October 11, 2011

Behn. Aphra Behn.

Who is Aphra Behn?

Variously she was known known as a libertine, a wit, and a female playwright, poet and novelist shocking and delighting audiences of Restoration England.

Once she might have been known as Aphra Johnson, or Amis, or Cooper. Little is known for certain about her life before she started publishing as a writer, and after that, she is largely remembered for titillating and scandalizing her peers with her frank treatments of sexuality and gender.

In between those times, she was also known as Astrea or Agent 160 in Surinam--the New World--and subsequently in Antwerp, Belgium where she was working as a spy for Charles II. In Antwerp she ran out of funds (as she possibly had in Surinam, prompting the theory that she married a Dutch merchant named Behn to bring her back to Europe), and she had a brief stint in debtors prison upon her return to England. She might have been known as Aphra Ben or Beane, but her widowed name and nom de plume was Mrs. Behn.

Although her espionage skills are suspect, her verbal acuity catapulted her to literary success, despite the reservations of those who didn't believe that a woman possessed the reason and rationality to write verse or write for the stage. She became apostrophized as "The Incomparable Astrea" and indeed she was: Virginia Woolf recognized her as the first middle class woman writer, who succeeded solely by her wit without the comfort of a country estate to retreat to in case her literary endeavors landed her in hot water--and Behn courted controversial topics like political events and homosexual love between women. Not for naught then was she known as Sappho.

Behn's distinctive poetic voice is characterized by her audacity in writing about contemporary events, frequently with topical references that, despite their allegorical maskings, were immediately recognizable to her sophisticated audience...Behn's poetry, therefore, was less public than her plays or her prose fiction, as it depended, in some cases, on the enlightened audience's recognition of her topics for full comprehension of both the expression and implications of her verse. Such poetic technique involved a skill and craft that earned her the compliments of her cohorts as one who, despite her female form, had a male intelligence and masculine powers of reason.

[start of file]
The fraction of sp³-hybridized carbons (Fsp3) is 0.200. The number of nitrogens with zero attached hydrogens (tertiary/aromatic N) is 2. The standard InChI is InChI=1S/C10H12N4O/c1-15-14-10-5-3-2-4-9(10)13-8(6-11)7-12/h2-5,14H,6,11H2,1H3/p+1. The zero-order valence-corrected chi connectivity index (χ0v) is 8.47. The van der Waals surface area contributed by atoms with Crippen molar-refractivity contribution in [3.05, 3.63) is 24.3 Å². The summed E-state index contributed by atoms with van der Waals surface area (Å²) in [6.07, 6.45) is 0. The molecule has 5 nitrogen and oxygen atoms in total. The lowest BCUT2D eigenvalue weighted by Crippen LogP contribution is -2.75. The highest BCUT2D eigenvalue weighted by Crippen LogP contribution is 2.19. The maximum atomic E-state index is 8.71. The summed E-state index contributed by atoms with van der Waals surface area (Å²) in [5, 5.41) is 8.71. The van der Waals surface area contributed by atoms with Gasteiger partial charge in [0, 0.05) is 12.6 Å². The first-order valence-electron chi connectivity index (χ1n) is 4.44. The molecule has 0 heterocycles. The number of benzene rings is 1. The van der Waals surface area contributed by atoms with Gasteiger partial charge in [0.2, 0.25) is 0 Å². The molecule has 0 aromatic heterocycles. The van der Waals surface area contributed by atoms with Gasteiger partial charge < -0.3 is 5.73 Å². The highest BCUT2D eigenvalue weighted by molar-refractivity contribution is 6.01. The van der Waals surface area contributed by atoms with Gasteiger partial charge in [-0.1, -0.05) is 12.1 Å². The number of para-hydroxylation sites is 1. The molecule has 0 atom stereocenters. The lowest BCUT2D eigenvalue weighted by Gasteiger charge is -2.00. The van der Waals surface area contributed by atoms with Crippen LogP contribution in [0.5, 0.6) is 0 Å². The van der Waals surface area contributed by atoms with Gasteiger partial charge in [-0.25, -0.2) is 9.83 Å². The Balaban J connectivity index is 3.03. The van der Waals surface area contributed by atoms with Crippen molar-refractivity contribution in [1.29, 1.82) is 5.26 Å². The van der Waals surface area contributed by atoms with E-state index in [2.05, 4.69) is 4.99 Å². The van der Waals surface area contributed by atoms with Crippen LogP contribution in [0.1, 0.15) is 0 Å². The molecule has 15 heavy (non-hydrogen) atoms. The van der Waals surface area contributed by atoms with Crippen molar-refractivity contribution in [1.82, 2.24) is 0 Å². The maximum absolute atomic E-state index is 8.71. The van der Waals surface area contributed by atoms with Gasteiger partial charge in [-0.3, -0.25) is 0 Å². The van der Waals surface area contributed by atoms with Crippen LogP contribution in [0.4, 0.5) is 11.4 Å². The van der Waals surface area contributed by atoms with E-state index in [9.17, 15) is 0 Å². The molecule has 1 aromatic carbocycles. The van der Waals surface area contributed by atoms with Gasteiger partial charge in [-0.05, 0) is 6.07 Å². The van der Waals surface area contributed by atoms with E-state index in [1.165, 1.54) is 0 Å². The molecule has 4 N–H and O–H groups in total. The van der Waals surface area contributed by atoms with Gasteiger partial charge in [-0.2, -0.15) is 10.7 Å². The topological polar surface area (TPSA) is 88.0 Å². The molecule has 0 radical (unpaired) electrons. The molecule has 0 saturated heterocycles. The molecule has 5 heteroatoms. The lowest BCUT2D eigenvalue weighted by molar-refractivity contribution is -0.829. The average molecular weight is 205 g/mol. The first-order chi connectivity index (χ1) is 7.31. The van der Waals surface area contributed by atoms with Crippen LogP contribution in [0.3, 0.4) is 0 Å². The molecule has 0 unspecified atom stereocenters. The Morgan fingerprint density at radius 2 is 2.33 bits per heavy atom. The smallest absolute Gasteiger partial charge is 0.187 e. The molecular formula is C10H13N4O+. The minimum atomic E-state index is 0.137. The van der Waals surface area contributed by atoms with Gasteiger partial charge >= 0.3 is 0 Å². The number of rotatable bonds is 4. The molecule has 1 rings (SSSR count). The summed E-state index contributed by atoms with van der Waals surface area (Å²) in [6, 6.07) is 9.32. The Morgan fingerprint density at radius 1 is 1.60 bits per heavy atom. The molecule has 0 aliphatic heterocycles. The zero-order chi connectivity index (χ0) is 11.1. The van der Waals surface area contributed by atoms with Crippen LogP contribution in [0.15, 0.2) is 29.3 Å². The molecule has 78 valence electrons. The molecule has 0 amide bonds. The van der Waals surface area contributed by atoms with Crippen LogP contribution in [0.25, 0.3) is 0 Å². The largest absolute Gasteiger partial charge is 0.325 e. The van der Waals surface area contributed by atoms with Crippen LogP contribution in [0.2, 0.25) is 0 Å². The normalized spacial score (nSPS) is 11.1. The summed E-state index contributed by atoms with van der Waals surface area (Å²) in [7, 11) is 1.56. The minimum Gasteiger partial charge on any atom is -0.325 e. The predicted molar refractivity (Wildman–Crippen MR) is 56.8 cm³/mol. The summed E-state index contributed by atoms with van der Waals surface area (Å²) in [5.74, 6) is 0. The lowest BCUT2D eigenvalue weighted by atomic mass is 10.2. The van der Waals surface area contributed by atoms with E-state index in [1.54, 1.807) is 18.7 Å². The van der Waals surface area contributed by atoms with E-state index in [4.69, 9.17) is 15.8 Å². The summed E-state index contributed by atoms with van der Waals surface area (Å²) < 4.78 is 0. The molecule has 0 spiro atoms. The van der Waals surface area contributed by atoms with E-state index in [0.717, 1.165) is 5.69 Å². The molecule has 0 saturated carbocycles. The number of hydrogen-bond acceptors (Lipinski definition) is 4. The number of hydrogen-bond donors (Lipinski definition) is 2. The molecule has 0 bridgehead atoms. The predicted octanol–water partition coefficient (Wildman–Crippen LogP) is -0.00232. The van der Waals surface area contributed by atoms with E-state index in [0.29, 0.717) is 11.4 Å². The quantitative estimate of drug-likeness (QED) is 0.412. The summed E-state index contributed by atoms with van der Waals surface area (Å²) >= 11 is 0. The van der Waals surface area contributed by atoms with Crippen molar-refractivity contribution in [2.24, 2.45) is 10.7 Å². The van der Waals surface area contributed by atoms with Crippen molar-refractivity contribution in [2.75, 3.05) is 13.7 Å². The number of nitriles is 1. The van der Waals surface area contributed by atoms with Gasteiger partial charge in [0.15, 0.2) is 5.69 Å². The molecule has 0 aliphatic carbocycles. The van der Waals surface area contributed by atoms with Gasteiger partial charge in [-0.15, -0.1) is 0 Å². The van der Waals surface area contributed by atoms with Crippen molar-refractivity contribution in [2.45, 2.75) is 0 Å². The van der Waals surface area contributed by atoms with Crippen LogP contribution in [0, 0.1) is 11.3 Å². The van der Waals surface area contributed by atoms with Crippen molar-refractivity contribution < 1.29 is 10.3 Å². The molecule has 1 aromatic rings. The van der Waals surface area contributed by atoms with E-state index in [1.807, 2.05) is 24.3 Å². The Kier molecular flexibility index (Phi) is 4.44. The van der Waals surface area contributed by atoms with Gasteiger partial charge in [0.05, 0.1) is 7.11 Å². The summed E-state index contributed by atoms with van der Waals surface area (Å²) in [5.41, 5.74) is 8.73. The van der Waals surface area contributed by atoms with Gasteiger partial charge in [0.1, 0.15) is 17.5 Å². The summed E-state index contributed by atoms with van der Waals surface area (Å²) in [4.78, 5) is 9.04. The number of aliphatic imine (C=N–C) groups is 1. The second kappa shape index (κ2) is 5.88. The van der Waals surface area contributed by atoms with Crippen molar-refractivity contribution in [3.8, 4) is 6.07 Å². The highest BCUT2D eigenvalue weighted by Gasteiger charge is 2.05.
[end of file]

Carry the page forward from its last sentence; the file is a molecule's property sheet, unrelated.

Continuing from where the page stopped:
Behn, Aphra Behn: poetess, spy, lover, possible homosexual (or bisexual), and maker of martyrs:

A thousand martyrs I have made,

All sacrificed to my desire;

A thousand beauties have betrayed,

That languish in resistless fire.

The untamed heart to hand I brought,

And fixed the wild and wandering thought.

I never vowed nor sighed in vain

But both, though false, were well received.

The fair are pleased to give us pain,

And what they wish is soon believed.

And though I talked of wounds and smart,

Love’s pleasures only touched my heart.

Alone the glory and the spoil

I always laughing bore away;

The triumphs, without pain or toil,

Without the hell, the heav’n of joy.

And while I thus at random rove

Despise the fools that whine for love.

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